I woke up to an incredible email around 4am in March that read “I recently came across your information on the OP’s site, and am reaching out because of your impressive leadership with Pass the Mic. As a junior, you have already demonstrated a strong commitment to empowering others and are uniquely positioned to expand your impact through Teach For America by applying early to the 2020 corps.”

Thrilled, I spent approximately 5 hours researching Teach for America. That day, I checked out “A Chance to Make History” by Wendy Kopp (the founder of TFA) and finished reading it within the week.

The morning after I finished reading the book, I had a chat with the Skidmore representative at 4am Australia time.

After hanging up with her, I spent the next two weeks preparing my essay and resume for the application. I had three people look at my essay and spent a week of intensive revision with one wonderful person who works in the Opportunity Program office at Skidmore. I also had a video chat with someone from the Career and Development Center at Skidmore about my resume. I spent an intensive week editing with another OP employee. With the essay and resume finalized, the first application took only 15 minutes to complete.

Some weeks after submitting the initial application, I was invited to provide more information. I filled out academic information, provided transcripts, and had to gather recommendation letters. I emailed the people I recommended to inform them that they’d be receiving emails soon. I spent more time researching Teach for America and learned about the alumni and what people who didn’t complete the two year commitment said about Teach for America.

A little under a month later, I was invited to participate in the final interview. I had to schedule interview times and provide more information before the interview took place.

The interview was 3 hours long. There were about 8 candidates in the video call with two interviewers. We spent an hour each teaching a 5 minute sample class presentation. (I presented a reading and writing exercise based on a small passage from Invisible Man). We spent another hour doing a TFA Q&A and solving a conflict as a team. The last hour was a personal one-on-one interview between me and one interviewer.

After the interview, I filled out my regional and teaching preferences.

A couple weeks later, I was informed that I didn’t receive the position as a TFA 2020 corp member.

At the start of the application process, I said to a mentor, “I’ve started one of the books written by the founder, Wendy Kopp. She says “Wherever there is transformational change for children, whether at the classroom, school, or system level, there is transformational leadership-individuals who believe deeply in their students, who invest them and their families in an ambitious vision of success, and who do whatever it takes to get there. Teach for America’s mission is to be one source of this transformational leadership”.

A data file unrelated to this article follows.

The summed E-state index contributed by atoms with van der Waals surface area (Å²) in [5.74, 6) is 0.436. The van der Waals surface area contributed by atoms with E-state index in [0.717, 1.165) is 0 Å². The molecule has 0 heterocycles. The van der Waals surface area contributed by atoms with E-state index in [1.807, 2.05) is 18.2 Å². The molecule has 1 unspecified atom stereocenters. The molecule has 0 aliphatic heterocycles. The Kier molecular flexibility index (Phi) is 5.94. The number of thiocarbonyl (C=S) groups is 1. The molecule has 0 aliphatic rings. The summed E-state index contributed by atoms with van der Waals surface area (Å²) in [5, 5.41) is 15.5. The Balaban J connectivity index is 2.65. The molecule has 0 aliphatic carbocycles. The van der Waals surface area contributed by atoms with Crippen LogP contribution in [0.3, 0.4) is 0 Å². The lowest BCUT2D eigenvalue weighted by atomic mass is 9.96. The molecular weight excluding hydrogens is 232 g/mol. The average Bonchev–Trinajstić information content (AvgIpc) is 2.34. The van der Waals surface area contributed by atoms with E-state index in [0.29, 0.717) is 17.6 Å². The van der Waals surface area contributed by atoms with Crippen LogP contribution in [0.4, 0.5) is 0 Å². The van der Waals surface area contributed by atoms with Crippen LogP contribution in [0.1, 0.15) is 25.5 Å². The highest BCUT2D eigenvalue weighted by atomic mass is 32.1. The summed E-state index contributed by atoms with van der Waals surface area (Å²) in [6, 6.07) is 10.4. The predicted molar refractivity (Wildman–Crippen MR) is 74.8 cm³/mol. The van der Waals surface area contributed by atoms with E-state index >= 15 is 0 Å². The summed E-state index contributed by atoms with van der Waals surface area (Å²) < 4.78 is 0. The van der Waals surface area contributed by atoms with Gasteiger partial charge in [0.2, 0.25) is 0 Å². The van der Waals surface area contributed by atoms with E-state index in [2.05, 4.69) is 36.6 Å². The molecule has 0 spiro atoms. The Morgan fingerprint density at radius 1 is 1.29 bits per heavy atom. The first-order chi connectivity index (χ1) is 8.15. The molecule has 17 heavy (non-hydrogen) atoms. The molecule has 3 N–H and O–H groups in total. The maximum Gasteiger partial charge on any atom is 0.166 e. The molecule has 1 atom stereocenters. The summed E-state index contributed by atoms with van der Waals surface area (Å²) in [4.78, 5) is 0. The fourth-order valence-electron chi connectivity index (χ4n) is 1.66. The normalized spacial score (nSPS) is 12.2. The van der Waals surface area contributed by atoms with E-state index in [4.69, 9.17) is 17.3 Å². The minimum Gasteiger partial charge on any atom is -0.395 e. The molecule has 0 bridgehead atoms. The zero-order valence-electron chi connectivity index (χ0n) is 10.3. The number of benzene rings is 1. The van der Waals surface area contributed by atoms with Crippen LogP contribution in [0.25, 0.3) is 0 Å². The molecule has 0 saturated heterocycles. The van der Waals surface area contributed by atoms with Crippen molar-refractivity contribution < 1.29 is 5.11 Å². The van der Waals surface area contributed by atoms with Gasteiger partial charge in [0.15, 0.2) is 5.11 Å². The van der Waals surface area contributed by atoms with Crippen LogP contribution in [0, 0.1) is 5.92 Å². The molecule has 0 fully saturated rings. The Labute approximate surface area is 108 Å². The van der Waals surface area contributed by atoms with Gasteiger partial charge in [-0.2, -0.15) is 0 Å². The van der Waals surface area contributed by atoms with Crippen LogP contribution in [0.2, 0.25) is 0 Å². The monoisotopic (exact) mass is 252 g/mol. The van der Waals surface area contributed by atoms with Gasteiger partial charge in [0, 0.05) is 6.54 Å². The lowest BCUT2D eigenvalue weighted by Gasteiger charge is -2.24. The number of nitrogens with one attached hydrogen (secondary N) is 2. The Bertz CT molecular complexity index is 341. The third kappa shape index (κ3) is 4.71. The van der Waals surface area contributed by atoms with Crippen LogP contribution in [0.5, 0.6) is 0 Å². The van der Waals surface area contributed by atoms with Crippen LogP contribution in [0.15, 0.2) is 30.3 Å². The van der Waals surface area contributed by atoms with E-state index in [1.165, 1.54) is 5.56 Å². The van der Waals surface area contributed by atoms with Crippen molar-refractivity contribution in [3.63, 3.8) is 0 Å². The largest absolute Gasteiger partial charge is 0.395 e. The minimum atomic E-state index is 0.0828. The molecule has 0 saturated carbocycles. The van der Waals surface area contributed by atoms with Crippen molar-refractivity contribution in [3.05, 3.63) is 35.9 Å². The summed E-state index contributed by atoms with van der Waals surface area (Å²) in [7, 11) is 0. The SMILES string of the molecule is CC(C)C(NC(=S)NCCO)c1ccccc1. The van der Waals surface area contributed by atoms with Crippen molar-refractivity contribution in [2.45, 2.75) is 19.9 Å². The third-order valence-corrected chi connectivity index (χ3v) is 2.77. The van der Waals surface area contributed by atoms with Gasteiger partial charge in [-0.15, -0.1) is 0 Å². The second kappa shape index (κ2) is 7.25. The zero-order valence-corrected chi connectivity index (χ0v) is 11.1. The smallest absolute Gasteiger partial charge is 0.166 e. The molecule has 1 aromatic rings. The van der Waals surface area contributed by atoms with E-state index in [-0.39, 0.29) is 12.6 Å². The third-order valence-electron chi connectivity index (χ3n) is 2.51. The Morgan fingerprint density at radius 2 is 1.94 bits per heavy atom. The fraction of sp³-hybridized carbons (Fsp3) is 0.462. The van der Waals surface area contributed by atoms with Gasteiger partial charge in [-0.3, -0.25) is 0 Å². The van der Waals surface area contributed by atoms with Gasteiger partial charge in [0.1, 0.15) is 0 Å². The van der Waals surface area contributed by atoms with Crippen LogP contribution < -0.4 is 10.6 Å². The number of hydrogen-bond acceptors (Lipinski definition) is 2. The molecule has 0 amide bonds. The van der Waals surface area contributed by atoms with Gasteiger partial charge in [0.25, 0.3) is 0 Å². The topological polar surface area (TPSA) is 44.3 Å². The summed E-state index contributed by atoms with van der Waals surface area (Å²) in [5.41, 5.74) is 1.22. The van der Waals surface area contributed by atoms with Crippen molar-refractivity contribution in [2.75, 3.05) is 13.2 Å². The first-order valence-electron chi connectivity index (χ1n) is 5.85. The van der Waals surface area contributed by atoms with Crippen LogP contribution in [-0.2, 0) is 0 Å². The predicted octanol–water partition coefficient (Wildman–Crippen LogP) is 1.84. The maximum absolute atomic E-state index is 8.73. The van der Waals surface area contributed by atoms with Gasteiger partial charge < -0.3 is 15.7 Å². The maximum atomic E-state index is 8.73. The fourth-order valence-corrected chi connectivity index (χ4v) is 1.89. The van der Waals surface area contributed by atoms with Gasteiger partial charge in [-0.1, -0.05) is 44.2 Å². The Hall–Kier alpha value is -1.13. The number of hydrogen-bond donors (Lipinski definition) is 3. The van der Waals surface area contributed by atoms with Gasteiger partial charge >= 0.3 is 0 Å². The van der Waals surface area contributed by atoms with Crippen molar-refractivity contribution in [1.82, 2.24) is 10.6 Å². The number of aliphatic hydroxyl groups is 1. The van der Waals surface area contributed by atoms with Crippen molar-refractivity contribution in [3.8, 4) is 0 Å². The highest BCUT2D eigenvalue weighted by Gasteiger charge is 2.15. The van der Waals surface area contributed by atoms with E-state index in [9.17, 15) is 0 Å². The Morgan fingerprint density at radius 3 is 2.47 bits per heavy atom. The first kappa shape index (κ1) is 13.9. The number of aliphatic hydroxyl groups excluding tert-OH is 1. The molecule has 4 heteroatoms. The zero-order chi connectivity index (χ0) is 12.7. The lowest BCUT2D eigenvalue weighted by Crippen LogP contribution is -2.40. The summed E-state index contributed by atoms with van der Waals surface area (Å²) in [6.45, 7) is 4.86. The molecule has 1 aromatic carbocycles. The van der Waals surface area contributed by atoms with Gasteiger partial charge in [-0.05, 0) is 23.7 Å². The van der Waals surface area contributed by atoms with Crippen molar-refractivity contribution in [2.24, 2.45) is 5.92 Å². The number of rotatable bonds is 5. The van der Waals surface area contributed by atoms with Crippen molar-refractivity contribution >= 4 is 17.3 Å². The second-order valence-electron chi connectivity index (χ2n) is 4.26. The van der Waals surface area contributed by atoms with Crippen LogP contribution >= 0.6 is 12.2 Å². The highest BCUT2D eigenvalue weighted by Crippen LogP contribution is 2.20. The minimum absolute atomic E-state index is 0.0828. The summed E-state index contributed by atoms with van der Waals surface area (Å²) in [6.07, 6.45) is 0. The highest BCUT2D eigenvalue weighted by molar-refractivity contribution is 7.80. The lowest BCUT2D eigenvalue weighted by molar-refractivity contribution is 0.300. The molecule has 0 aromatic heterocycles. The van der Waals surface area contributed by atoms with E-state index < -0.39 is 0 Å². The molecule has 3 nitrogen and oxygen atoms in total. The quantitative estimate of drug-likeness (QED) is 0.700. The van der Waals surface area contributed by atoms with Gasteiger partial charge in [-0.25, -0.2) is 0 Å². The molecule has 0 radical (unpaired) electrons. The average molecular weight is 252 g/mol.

Nothing about any of that will be easy. Nothing worth doing or having in life will come easy.
I am so excited to be transformed even more than I have been so that I can help transform people who come from places like where I come from.

I’ve just finished the book by the founder of Teach for America and I am more convinced than ever before that I want to do this. I have my interview soon and I’m hoping if it’s meant to be, it goes well. Even if it doesn’t, I feel so much conviction that I want to pursue education further!”

Even though I didn’t get the position, my direction for the future has been sharpened, reaffirmed, and tested. I know without a doubt that I want to serve people, alleviate poverty, homelessness, hunger, and education inequity. Because TFA was the perfect position for me, I know that there are organizations and careers in the world that have values and aims that align with my own. I know that my work has not been in vain and that people see and recognize me.

In addition to that, I have the experience of applying for a full time job. I understand what time, energy, effort, and preparedness is required for an application. (Applying for a full time job online and at 4am for 3 hours also has rewarded me with my own special kind of endurance).

When I think back on my experience abroad, I’ll remember all the wonderful things I’ve seen. I’ll recall the phenomenal people I met and spent time with and grew to learn and share myself with. I’ll laugh about scrambling to find a notary and the look on Grammy’s face when the doctor talked about mosquito nets and the possibility of rabies. I will feel tenderness when I look back on my study abroad experience and remember planning my sample lesson plan for the application and praying after the interview and dancing because it seemed to go well.

Studying abroad is about applying for jobs and study abroad programs for me as much as it is about trying Somalian food for the first time and hiking and having sleepovers with Katy and going to bible study and eating apple crumble and dancing until I’m more sweat than anything else in Sydney, Australia.

Studying abroad is setting me up to stand out. Studying abroad is about growing, about learning, about experience, and about preparing for a better and brighter future.